On the heels (paws) of Cinderella the tiger and her rumored cubs

A track from Zolushka in tire treads in the mud.

Igor Beliatsky reports on his trip to the Far East to record evidence of Zolushka and determine whether she has given birth to cubs.—MV

When I went to Bastak, several kilometres from Birobidzhan, the capital city of the Jewish autonomous republic in the Russian Far East in the middle of April, I was on a mission.

That mission: to find evidence that the Amur tigress Zolushka (Cinderella) we had rehabilitated and released in 2013 and her presumed husband Zavetny (“Cherished One”) have mated and welcomed into the world a litter of the first-ever cubs to a rehabilitated orphaned Amur tiger.

I was off to install more camera traps and to pick up data from those installed earlier to observe the animals with nature reserve workers Ivan Polkovnikov and Taras Ozimok. (IFAW is also going to donate an ATV in cooperation with the Asian Tigers company from Singapore to better patrol the nature reserve territory. The reserve’s director Alexander Kalinin says the donation will be critically important for successful monitoring, especially in winter.)

We have much evidence that Zolushka has successfully adapted to live in the wild taiga and that she met Zavetny  during the breeding period last November. The two have been identified by their paw prints in some places, seemingly running in circles, playing games and perhaps laying with each other.

The trip to the reserve is not a long one. It took one hour to reach the house in which we would stay the first night. But it took about two hours the next day to reach the main territory where most of the photo traps were installed.

We installed 6 camera traps and picked up SD cards from another 6 traps. We delivered and poured out salt from a dozen of 20 kg sacks to attract (actually to supply hooved animals such as deer and wild boar. We’ve seen that bears come there to such salt licks to prey. In fact, that day, we saw brown bear footprints following those of a deer. Ivan said that Zavetny and Zolushka also appeared there one or two times a month.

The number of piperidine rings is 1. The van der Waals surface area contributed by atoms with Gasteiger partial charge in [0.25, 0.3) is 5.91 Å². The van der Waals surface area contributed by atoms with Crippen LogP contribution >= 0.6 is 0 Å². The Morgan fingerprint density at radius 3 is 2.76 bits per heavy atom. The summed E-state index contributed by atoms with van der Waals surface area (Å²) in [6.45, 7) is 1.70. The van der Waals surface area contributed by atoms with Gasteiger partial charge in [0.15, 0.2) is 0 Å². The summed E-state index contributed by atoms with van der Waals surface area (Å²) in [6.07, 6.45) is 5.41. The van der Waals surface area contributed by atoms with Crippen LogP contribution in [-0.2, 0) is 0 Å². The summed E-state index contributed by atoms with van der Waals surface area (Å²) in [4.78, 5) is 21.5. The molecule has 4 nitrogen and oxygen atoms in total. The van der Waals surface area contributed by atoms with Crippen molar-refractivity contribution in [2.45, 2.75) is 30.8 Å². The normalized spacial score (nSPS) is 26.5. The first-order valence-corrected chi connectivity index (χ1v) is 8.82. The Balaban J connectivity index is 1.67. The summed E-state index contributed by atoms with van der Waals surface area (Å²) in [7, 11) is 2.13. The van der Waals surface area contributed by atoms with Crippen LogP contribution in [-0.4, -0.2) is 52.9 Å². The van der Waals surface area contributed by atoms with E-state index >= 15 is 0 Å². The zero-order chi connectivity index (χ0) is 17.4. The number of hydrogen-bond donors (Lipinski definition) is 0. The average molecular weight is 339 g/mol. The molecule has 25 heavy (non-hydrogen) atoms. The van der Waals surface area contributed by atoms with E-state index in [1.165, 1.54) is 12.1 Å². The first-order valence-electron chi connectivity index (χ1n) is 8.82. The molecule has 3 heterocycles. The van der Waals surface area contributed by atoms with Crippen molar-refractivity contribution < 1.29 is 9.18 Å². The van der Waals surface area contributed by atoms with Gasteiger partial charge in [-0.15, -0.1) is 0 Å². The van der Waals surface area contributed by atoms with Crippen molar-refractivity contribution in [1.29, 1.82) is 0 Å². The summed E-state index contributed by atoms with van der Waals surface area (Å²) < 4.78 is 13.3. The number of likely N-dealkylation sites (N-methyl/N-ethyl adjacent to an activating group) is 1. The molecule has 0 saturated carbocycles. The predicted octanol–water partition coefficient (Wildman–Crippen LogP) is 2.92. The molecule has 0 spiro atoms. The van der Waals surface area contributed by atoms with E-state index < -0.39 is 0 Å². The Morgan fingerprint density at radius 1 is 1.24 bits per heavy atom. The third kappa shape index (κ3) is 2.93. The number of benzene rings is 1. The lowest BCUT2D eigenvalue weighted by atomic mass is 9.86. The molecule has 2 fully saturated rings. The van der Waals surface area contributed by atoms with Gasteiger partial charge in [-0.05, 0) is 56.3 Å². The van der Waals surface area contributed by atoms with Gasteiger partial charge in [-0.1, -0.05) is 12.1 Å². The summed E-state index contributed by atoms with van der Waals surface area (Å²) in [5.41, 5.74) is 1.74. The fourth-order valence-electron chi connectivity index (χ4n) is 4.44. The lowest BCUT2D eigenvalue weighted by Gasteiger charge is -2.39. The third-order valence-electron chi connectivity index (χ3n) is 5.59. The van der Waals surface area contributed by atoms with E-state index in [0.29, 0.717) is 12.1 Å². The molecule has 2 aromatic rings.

We are optimistic we will spot her even if she doesn’t have to roam about much as a mother to cubs. Since there is enough prey in the nature reserve, a well-protected area, Zolushka wouldn’t have to spend much time away from any cubs to feed them and herself.

By installing new camera traps in the presumed wandering routes of the two tigers, we hope to see them in the coming months.

We saw a lot of fresh foot prints of bears, Far East red deer and wild boar, and some older footprints of tigers and perhaps a lynx. I took some pictures of the so-called “marking tree” where animals – beasts and their prey – leave their scent or visual evidence of their paws (scratches, broken branches, etc.)

Two days later Ivan discovered and photographed Zolushka’s footprints on the road meaning the tigress must be near.

Tracks of Zolushka imprinted in the mud can be quite big.

But as of this writing, no documented sightings of her…

Or any cubs.

--MV

Learn more about IFAW efforts to protect tigers on our campaign page.

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Dr. Maria (Masha) N. Vorontsova, Senior Advisor to the IFAW Marine Conservation
Senior Advisor to the IFAW Marine Conservation Program
Gail A'Brunzo, Manager, Wildlife Rescue
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Grace Ge Gabriel, Regional Director, Asia
Regional Director, Asia
Vivek Menon, Director of IFAW partner, Wildlife Trust of India
Consulting Senior Advisor to the CEO on Strategic Partnerships & Philanthropy